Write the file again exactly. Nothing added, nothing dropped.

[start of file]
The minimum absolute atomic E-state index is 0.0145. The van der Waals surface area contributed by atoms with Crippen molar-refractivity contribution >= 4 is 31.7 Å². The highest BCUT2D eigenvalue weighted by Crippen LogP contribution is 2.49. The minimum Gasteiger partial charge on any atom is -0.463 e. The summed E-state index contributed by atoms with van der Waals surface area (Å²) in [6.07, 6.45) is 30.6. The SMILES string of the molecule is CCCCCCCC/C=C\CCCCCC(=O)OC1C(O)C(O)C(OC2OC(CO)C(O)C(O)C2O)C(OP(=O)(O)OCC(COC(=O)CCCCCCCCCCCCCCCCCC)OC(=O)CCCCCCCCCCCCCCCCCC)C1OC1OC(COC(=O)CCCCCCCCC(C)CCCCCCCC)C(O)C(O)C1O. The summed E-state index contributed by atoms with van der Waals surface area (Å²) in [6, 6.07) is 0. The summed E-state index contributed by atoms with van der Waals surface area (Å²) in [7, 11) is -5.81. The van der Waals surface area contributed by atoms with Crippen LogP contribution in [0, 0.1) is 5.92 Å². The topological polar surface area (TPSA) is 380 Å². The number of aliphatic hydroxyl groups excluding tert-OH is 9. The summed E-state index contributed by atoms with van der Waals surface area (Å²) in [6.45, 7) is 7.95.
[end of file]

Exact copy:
The minimum absolute atomic E-state index is 0.0145. The van der Waals surface area contributed by atoms with Crippen molar-refractivity contribution >= 4 is 31.7 Å². The highest BCUT2D eigenvalue weighted by Crippen LogP contribution is 2.49. The minimum Gasteiger partial charge on any atom is -0.463 e. The summed E-state index contributed by atoms with van der Waals surface area (Å²) in [6.07, 6.45) is 30.6. The SMILES string of the molecule is CCCCCCCC/C=C\CCCCCC(=O)OC1C(O)C(O)C(OC2OC(CO)C(O)C(O)C2O)C(OP(=O)(O)OCC(COC(=O)CCCCCCCCCCCCCCCCCC)OC(=O)CCCCCCCCCCCCCCCCCC)C1OC1OC(COC(=O)CCCCCCCCC(C)CCCCCCCC)C(O)C(O)C1O. The summed E-state index contributed by atoms with van der Waals surface area (Å²) in [6, 6.07) is 0. The summed E-state index contributed by atoms with van der Waals surface area (Å²) in [7, 11) is -5.81. The van der Waals surface area contributed by atoms with Crippen LogP contribution in [0, 0.1) is 5.92 Å². The topological polar surface area (TPSA) is 380 Å². The number of aliphatic hydroxyl groups excluding tert-OH is 9. The summed E-state index contributed by atoms with van der Waals surface area (Å²) in [6.45, 7) is 7.95.